A new analysis of data collected from more than 200,000 adults has found that a combination of five healthy lifestyle factors is associated with a reduced risk of developing type 2 diabetes. The research team, led by Jared Reis, Ph.D., of the National Heart, Lung, and Blood Institute at the National Institutes of Health, found that each factor people incorporate into their lives may lower their diabetes risk by about 31 percent for men and 39 percent for women, while all five factors together may lower risk by about 80 percent.
The lifestyle factors the team examined were following a healthy diet, maintaining an optimal body weight, engaging in recommended amounts of physical activity, keeping alcohol use to no more than one drink per day for women and two drinks per day for men, and not smoking. The study suggests that being overweight or obese is the strongest lifestyle determinant for whether a person develops diabetes, but that those who are already overweight or obese may still be able to reduce their risk by adopting other healthy lifestyle factors.
The study will be published in the September 6 issue of Annals of Internal Medicine.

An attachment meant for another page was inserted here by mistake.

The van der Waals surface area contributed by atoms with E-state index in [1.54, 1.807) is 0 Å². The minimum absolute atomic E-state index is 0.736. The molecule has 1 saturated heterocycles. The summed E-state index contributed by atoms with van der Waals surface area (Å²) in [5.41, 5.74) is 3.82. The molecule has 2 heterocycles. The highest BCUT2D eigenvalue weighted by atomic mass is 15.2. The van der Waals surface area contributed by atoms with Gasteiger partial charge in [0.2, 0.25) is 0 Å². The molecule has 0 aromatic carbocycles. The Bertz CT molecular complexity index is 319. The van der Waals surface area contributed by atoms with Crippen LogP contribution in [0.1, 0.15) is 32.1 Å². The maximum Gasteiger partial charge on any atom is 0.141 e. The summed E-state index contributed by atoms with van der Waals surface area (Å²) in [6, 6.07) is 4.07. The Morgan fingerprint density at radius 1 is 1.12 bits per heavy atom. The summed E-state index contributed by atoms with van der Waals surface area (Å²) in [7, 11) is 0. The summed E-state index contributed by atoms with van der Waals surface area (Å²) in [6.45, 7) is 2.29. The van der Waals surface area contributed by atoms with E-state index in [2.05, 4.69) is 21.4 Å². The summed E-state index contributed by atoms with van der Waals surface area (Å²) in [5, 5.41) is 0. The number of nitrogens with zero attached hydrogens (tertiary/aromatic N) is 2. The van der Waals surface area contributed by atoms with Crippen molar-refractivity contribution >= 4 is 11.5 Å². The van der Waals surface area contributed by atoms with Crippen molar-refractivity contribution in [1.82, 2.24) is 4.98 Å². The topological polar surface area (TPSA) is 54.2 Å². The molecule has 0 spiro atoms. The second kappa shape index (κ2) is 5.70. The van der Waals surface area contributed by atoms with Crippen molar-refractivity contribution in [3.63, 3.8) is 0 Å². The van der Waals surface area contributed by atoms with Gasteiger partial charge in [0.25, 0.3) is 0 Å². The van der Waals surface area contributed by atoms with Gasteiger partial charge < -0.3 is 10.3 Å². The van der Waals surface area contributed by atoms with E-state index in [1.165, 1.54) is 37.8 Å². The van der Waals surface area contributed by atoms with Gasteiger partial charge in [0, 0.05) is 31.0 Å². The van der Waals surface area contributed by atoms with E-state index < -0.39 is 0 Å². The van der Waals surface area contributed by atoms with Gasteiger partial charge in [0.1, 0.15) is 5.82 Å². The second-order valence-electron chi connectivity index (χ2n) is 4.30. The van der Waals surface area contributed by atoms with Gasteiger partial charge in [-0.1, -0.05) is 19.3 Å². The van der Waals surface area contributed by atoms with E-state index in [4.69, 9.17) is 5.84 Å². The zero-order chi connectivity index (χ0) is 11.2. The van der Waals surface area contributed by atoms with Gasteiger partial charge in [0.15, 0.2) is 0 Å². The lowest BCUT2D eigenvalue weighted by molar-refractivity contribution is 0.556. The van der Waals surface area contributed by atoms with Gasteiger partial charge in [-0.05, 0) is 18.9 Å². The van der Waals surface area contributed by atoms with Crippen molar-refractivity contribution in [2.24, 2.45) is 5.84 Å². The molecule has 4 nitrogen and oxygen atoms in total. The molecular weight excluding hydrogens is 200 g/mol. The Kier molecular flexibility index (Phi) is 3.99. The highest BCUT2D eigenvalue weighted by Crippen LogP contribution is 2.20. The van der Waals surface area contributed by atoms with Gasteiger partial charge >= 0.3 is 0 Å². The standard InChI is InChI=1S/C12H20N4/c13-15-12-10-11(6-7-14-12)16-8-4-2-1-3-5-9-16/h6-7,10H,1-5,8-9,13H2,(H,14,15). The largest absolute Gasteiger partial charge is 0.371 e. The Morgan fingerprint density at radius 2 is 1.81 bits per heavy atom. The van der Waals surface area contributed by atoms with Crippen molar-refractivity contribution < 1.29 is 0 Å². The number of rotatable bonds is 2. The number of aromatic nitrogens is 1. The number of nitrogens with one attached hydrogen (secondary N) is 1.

The data were collected as part of the NIH-AARP Diet and Health Study of men and women aged 50-71 in 1995-1996, who were then followed for 11 years to see if they developed diabetes.
Similar studies to date have focused on the impact of one risk factor at a time, even though most people's lifestyles involve multiple factors, according to Reis.
The study also found that while family history of diabetes is strongly linked to the disease, people may be able to largely prevent or delay diabetes by leading a healthy lifestyle. In other words, said Reis, their risk may not be "predetermined" by genetics.
Jared P. Reis, Ph.D., first author of the study and an epidemiologist in the NHLBI, is available to comment on the findings.
For more information or to schedule an interview with Dr. Reis, contact the NHLBI Office of Communications at 301-496-4236 or firstname.lastname@example.org.